To avoid ticks, stay inside. Ticks have a hell of a time opening doors. For those who need to venture out, there are also easy preventative measures.
- Wear long pants and sleeves. Ticks grab hold as you walk by.
- Douse all your gear in permethrin once a month/ after washing.
- Use standard bug spray with Deet. This also repels mosquitoes.
- If you’re into a natural approach, try citrus, mint, or lemongrass oils, and tweezers.
- Avoid long grass, weeds, and greenery you could brush up against.
- Befriend an opossum
You should also understand where you are more likely to pick up a few ticks.
THE 10 STATES WITH THE MOST TICK-BORN DISEASES, & THUS TICKS
Between 2004-2016. State & number of cases. (2021 = the stats are still representative.)
- 10. New Hampshire: 13,710 cases
- 9. Virginia: 16,454
- 8. Maryland: 22,166
- 7. Minnesota: 26,886
- 6. Wisconsin: 33,255
- 5. Connecticut: 36,727
- 4. Massachusetts: 50,234
- 3. New Jersey: 51,578
- 2. New York: 69,313
- 1. Pennsylvania: 73,610
For those who do better with visuals than lines of data, I have put together a thru-hiker-specific map that breaks it down to the basics.
So what happens if you take every precaution yet ticks still find you attractive; should you invest in a lubricant?
Unless you have a very personal need for lube, no. Despite some opinions, lube/grease/soap/gasoline is not kryptonite for ticks. Keep reading.
Correct tick removal does not involve fire or lube.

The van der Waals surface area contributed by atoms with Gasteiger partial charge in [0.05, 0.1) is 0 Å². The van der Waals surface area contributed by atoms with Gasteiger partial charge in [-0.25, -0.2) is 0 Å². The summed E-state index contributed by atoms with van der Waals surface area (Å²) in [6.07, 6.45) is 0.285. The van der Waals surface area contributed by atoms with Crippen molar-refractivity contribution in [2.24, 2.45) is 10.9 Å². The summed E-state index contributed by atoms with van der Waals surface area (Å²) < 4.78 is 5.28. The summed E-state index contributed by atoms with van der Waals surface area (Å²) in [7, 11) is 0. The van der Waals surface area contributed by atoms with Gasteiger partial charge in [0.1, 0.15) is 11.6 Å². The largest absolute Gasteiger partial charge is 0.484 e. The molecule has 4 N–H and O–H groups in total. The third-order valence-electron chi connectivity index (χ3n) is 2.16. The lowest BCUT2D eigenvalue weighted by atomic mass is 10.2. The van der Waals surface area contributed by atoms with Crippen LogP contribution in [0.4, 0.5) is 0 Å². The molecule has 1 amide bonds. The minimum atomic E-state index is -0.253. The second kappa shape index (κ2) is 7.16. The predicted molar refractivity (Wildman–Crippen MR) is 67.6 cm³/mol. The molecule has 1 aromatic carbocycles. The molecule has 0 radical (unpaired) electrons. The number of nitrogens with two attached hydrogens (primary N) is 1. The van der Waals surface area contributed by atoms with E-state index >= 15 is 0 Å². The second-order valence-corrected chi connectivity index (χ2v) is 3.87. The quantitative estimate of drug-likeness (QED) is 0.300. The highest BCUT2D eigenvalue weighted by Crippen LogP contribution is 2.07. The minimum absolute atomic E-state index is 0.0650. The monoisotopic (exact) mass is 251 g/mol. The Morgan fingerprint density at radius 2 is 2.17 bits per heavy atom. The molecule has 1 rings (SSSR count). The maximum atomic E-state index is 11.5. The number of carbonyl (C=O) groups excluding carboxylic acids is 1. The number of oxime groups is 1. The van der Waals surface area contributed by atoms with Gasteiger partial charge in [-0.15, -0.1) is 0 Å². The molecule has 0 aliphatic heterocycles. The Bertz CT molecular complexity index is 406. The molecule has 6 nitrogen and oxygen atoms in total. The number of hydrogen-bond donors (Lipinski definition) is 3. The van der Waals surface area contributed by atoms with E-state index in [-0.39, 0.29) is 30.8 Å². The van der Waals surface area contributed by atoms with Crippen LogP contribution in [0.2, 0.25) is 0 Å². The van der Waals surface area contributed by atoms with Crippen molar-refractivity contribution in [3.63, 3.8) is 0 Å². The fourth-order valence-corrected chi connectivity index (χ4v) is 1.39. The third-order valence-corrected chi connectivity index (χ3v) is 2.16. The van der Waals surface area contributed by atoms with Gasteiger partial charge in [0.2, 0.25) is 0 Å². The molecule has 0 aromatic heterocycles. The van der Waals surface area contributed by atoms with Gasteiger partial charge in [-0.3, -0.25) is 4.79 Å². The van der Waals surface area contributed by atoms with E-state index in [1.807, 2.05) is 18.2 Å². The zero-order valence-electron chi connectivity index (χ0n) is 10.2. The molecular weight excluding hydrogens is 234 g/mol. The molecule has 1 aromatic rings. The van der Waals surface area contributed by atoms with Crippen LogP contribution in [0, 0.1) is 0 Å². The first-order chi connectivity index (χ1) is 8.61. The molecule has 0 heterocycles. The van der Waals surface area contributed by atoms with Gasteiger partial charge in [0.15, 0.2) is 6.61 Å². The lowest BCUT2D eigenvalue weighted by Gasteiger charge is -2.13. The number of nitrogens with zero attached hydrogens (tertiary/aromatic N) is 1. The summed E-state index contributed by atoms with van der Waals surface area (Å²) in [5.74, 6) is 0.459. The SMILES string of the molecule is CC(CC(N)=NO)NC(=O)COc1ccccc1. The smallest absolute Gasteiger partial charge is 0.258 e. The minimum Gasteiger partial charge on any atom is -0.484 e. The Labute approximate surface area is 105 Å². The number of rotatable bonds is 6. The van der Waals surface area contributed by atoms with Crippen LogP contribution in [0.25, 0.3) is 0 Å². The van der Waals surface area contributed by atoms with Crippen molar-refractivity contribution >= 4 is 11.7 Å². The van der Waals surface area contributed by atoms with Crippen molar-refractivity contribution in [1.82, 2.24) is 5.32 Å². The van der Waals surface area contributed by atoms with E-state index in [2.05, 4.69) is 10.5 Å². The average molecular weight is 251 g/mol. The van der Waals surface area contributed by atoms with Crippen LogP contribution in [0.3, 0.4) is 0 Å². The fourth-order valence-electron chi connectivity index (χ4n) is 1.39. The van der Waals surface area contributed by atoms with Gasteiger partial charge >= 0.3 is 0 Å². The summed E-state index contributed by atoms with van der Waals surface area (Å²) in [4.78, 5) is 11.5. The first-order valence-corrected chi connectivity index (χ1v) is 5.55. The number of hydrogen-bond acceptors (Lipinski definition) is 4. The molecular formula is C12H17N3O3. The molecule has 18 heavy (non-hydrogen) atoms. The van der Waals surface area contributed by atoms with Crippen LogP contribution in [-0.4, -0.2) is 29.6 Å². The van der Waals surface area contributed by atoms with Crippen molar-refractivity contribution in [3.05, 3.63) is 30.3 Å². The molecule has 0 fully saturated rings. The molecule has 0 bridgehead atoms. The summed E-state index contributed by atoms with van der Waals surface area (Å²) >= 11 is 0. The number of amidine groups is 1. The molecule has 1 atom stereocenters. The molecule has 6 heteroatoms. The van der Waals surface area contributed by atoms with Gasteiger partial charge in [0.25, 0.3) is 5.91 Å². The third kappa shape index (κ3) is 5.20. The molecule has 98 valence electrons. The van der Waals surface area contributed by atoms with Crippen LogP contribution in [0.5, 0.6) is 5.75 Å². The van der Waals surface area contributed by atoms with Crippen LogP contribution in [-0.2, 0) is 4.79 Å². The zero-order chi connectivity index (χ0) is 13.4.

Even swimming in permethrin and avoiding Pennsylvania doesn’t guarantee you won’t wake up one morning to find your hairy moist regions colonized by a bevy of blood-sucking pathogen spreaders.
Thankfully removing them is even easier than injecting bleach and sunlight to make them magically go away. All you need are fingernails, though if you’re at all like me and cringe at the thought of having to touch them with your fingers, you can use tweezers or a tick key.
It is ill-advised to suffocate them with lubricant or gasoline or light them up like little roman candles.
And for heaven’s sake, don’t douse them with gasoline and then take a match to them.
The key to tick removal is to remove them as soon as possible. Time is of the essence. Waiting for a tick to let go because of an aversion to petroleum jelly is like hanging out in an Ebola ward for as long as you can hold your breath.
Extreme? Maybe, but it gets the point across, which is
Get. The. Tick. Off. ASAP.
I have witnessed many tick removals. The successful ones don’t involve scorched skin or patience. Physically removing them has yet to fail….
If you need a more professional opinion on ticks, their diseases, and how they recommend you remove them, the CDC has easy-to-follow guidelines. You can find them HERE.
I hope this has been of some value, so good luck and happy hiking!
Has a tick ever bitten you? What method of removal did you use? If you have ever gotten sick from a tick bite, or just have a gross tick-related story to tell, let us know! (Keep it clean, y’all)